QE unchained: Will rising interest rates pummel your portfolio?
In the wake of the financial crisis, in order to stimulate consumption and investment and to facilitate deleveraging, the world’s key central banks have undertaken aggressive quantitative easing programs. Since 2008, global monetary stimulus has produced interest rates that are close to zero. Positive inflation since mid-2009 has meant real interest rates have been negative for the first time since the 1970s.
Low interest rates have boosted the value of real estate assets in the Western world while generating only moderate economic growth. Prime real estate assets have been in great demand by investors looking for yield and a hedge against inflation. As confidence returns, capital is starting to flow into secondary real estate markets as well.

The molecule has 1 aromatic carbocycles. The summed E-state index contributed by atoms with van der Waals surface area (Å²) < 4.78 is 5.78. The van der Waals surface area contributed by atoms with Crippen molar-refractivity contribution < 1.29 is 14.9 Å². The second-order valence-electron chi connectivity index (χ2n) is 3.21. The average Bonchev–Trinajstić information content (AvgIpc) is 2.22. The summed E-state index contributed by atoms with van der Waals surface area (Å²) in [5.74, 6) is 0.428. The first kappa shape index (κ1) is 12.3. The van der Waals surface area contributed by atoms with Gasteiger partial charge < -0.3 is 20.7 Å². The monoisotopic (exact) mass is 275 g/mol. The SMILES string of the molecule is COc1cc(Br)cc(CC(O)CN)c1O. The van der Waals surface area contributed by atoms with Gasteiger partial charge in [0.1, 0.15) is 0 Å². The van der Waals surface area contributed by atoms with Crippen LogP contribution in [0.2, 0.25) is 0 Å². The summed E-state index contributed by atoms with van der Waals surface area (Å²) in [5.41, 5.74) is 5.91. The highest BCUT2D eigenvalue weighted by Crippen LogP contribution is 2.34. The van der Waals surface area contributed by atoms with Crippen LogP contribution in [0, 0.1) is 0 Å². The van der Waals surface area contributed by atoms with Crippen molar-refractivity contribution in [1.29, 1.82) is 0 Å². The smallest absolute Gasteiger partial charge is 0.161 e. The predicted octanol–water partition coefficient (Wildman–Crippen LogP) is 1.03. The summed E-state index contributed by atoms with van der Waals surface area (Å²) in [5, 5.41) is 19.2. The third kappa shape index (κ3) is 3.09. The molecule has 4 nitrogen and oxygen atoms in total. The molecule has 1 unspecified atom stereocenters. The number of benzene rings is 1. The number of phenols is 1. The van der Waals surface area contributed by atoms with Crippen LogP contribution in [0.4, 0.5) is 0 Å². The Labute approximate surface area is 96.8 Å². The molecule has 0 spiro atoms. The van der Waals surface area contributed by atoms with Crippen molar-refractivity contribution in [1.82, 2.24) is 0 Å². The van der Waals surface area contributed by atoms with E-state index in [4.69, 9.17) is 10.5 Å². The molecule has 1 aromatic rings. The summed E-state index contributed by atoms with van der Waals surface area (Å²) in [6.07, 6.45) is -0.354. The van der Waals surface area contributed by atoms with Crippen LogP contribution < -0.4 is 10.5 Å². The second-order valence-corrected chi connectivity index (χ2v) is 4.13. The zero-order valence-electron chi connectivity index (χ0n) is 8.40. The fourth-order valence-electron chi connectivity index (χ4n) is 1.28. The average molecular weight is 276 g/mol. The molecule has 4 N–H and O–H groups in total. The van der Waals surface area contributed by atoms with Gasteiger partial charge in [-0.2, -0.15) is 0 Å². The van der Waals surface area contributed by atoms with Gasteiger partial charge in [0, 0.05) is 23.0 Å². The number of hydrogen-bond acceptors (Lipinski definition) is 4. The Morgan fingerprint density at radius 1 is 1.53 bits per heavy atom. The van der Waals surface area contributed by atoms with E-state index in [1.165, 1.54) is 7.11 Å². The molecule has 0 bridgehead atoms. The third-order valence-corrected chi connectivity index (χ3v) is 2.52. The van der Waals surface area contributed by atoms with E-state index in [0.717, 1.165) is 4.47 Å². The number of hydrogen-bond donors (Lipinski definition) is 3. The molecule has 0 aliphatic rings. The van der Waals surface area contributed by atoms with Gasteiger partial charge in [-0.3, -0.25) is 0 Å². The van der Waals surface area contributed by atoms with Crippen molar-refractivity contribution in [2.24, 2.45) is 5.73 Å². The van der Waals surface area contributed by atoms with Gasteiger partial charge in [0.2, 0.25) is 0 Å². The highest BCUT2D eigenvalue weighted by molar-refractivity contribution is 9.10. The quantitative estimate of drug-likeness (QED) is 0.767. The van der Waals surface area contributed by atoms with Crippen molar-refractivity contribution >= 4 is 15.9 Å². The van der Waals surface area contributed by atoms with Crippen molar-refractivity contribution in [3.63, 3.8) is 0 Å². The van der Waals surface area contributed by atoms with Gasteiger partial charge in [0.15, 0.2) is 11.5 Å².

History suggests that both interest rates and cap rates are mean-reverting. So, if history repeats itself, interest rates have nowhere to go but up. The U.S. long-term Treasury bond rate is expected to reach its